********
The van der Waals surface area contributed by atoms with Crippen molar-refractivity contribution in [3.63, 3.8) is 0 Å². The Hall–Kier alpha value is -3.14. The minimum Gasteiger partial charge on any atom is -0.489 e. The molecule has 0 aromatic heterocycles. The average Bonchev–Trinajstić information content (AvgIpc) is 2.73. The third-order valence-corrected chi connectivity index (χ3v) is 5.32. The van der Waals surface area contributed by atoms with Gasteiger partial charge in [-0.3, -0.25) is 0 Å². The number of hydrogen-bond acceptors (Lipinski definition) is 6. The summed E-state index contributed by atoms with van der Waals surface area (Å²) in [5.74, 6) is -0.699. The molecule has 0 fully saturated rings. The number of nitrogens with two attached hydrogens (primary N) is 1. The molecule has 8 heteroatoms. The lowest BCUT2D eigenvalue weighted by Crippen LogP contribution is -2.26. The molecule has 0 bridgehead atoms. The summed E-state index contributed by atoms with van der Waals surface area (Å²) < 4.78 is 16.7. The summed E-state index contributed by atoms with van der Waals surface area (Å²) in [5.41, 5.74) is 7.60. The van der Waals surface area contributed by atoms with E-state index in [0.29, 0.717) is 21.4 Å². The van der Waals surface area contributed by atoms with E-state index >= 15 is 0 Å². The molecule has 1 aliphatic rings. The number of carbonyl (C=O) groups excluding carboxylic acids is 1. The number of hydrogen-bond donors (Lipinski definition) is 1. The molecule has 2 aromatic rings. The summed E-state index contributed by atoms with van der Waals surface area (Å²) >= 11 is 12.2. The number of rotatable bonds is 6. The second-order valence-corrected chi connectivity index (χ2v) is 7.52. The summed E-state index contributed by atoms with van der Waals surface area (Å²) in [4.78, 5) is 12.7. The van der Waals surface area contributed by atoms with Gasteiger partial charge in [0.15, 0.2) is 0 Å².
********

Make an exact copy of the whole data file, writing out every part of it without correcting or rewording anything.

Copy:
The van der Waals surface area contributed by atoms with Crippen molar-refractivity contribution in [3.63, 3.8) is 0 Å². The Hall–Kier alpha value is -3.14. The minimum Gasteiger partial charge on any atom is -0.489 e. The molecule has 0 aromatic heterocycles. The average Bonchev–Trinajstić information content (AvgIpc) is 2.73. The third-order valence-corrected chi connectivity index (χ3v) is 5.32. The van der Waals surface area contributed by atoms with Gasteiger partial charge in [-0.3, -0.25) is 0 Å². The number of hydrogen-bond acceptors (Lipinski definition) is 6. The summed E-state index contributed by atoms with van der Waals surface area (Å²) in [5.74, 6) is -0.699. The molecule has 0 fully saturated rings. The number of nitrogens with two attached hydrogens (primary N) is 1. The molecule has 8 heteroatoms. The lowest BCUT2D eigenvalue weighted by Crippen LogP contribution is -2.26. The molecule has 0 bridgehead atoms. The summed E-state index contributed by atoms with van der Waals surface area (Å²) < 4.78 is 16.7. The summed E-state index contributed by atoms with van der Waals surface area (Å²) in [5.41, 5.74) is 7.60. The van der Waals surface area contributed by atoms with E-state index in [0.29, 0.717) is 21.4 Å². The van der Waals surface area contributed by atoms with E-state index >= 15 is 0 Å². The molecule has 1 aliphatic rings. The number of carbonyl (C=O) groups excluding carboxylic acids is 1. The number of hydrogen-bond donors (Lipinski definition) is 1. The molecule has 2 aromatic rings. The summed E-state index contributed by atoms with van der Waals surface area (Å²) >= 11 is 12.2. The number of rotatable bonds is 6. The second-order valence-corrected chi connectivity index (χ2v) is 7.52. The summed E-state index contributed by atoms with van der Waals surface area (Å²) in [4.78, 5) is 12.7. The van der Waals surface area contributed by atoms with Gasteiger partial charge in [0.15, 0.2) is 0 Å².